Kos Archaeological Museum
Displaying mainly Hellenistic and Roman treasures found in and around Kos Town and dating from as far back as the 3rd century BC, the Archaeological Museum allows visitors a glimpse into the former glory enjoyed by this quaint port town. The museum is in Eleutherias Square and is housed in a two-storey neoclassical building which is itself a monument, dating back to 1935 and the Italian occupation. The museum's collection includes artefacts and archaeological findings from Kos and surrounds and even Rhodes and there are pieces on display from sites like ancient Asklepeion, the Altar of Dionysus, the Odeon and the Roman Residence. From original mosaics of Hippocrates, who taught here, to statues of Asklepieion, Artemis and Hygeia found north of Decumanus Maximus, a trip to the Archaeological Museum provides a good foundation of knowledge for visitors who plan to explore the surrounding sites. Many remarkable and valuable sculptures, mosaics and coins, among other things, are on display and the museum is well arranged and labelled.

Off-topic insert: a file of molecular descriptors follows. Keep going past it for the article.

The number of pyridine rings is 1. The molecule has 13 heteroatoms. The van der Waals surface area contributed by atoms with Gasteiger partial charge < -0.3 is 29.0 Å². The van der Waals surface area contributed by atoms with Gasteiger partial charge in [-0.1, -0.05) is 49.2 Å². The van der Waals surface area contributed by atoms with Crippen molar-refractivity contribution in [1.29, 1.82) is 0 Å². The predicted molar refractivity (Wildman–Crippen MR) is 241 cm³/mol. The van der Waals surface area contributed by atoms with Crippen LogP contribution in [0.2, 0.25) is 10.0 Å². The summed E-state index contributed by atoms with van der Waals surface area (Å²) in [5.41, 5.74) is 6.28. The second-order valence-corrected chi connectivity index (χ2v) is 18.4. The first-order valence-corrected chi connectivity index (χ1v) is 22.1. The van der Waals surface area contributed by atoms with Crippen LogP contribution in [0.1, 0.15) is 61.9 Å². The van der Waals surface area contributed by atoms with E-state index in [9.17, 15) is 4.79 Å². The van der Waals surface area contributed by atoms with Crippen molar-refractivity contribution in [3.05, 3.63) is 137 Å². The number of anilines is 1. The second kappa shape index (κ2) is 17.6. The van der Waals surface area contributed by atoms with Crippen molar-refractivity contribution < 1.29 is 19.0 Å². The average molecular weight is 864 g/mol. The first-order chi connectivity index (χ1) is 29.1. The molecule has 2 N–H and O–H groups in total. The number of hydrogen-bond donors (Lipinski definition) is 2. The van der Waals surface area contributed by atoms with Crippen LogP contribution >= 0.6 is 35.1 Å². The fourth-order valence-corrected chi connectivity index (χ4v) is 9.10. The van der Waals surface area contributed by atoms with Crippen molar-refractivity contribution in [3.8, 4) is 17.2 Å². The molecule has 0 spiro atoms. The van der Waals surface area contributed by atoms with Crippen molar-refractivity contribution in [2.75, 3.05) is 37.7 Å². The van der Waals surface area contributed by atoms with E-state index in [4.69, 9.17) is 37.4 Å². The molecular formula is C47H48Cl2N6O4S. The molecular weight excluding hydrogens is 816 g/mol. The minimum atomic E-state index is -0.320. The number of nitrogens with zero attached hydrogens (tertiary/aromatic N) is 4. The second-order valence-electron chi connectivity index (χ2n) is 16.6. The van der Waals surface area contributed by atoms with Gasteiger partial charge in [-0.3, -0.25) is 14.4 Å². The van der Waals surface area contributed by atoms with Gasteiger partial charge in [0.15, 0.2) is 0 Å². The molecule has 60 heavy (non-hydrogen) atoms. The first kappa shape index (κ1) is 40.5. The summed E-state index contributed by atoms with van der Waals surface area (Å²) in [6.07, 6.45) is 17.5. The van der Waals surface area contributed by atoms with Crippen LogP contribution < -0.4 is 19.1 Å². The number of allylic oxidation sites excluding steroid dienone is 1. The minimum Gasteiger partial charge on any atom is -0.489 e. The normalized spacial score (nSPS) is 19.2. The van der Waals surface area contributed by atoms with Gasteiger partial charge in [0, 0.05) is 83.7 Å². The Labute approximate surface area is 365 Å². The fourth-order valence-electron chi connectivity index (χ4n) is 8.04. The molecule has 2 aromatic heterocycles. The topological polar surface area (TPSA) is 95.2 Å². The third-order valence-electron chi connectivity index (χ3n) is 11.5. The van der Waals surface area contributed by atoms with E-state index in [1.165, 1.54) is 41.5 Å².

Regrettably, this wonderful museum has been closed recently for renovation and it is unclear when it is due to reopen. To avoid disappointment, check beforehand whether visitors are being admitted.
Address: Plateia Eleftherias
Opening times: Tuesday to Sunday 8.30am to 3pm.
Admission: €3 (adults), €2 (concessions). Free entry for children under 19 years of age.